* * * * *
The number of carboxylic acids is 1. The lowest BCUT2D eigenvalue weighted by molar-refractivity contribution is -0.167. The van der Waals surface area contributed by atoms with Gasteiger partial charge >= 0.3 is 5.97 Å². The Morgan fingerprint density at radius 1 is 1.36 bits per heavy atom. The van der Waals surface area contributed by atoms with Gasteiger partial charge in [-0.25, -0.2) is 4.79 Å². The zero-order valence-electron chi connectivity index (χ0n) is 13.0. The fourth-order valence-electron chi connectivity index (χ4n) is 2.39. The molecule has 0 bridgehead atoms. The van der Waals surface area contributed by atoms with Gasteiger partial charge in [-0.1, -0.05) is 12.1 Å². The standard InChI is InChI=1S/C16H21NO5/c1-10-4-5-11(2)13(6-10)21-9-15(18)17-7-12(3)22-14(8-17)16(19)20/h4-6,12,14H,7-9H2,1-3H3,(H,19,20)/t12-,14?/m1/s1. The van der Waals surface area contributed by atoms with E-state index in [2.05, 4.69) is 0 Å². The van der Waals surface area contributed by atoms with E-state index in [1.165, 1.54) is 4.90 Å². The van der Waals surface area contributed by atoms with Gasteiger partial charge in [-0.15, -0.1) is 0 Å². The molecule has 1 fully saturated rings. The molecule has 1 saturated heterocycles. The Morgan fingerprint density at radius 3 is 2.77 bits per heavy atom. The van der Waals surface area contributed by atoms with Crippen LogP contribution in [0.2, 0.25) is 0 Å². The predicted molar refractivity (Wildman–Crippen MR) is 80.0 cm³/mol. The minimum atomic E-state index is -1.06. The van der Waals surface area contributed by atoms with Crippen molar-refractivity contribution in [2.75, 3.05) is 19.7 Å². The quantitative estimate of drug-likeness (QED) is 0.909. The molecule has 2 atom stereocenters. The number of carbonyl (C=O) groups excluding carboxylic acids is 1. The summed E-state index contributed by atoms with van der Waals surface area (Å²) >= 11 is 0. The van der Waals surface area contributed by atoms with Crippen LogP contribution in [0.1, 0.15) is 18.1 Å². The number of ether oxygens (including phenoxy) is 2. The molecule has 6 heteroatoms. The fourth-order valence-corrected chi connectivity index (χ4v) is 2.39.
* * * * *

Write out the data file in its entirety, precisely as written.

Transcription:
The number of carboxylic acids is 1. The lowest BCUT2D eigenvalue weighted by molar-refractivity contribution is -0.167. The van der Waals surface area contributed by atoms with Gasteiger partial charge >= 0.3 is 5.97 Å². The Morgan fingerprint density at radius 1 is 1.36 bits per heavy atom. The van der Waals surface area contributed by atoms with Gasteiger partial charge in [-0.25, -0.2) is 4.79 Å². The zero-order valence-electron chi connectivity index (χ0n) is 13.0. The fourth-order valence-electron chi connectivity index (χ4n) is 2.39. The molecule has 0 bridgehead atoms. The van der Waals surface area contributed by atoms with Gasteiger partial charge in [-0.1, -0.05) is 12.1 Å². The standard InChI is InChI=1S/C16H21NO5/c1-10-4-5-11(2)13(6-10)21-9-15(18)17-7-12(3)22-14(8-17)16(19)20/h4-6,12,14H,7-9H2,1-3H3,(H,19,20)/t12-,14?/m1/s1. The van der Waals surface area contributed by atoms with E-state index in [2.05, 4.69) is 0 Å². The van der Waals surface area contributed by atoms with E-state index in [1.165, 1.54) is 4.90 Å². The van der Waals surface area contributed by atoms with Gasteiger partial charge in [-0.15, -0.1) is 0 Å². The molecule has 1 fully saturated rings. The molecule has 1 saturated heterocycles. The Morgan fingerprint density at radius 3 is 2.77 bits per heavy atom. The van der Waals surface area contributed by atoms with Crippen LogP contribution in [0.2, 0.25) is 0 Å². The predicted molar refractivity (Wildman–Crippen MR) is 80.0 cm³/mol. The minimum atomic E-state index is -1.06. The van der Waals surface area contributed by atoms with Crippen molar-refractivity contribution in [2.75, 3.05) is 19.7 Å². The quantitative estimate of drug-likeness (QED) is 0.909. The molecule has 2 atom stereocenters. The number of carbonyl (C=O) groups excluding carboxylic acids is 1. The summed E-state index contributed by atoms with van der Waals surface area (Å²) >= 11 is 0. The van der Waals surface area contributed by atoms with Crippen LogP contribution in [0.1, 0.15) is 18.1 Å². The number of ether oxygens (including phenoxy) is 2. The molecule has 6 heteroatoms. The fourth-order valence-corrected chi connectivity index (χ4v) is 2.39.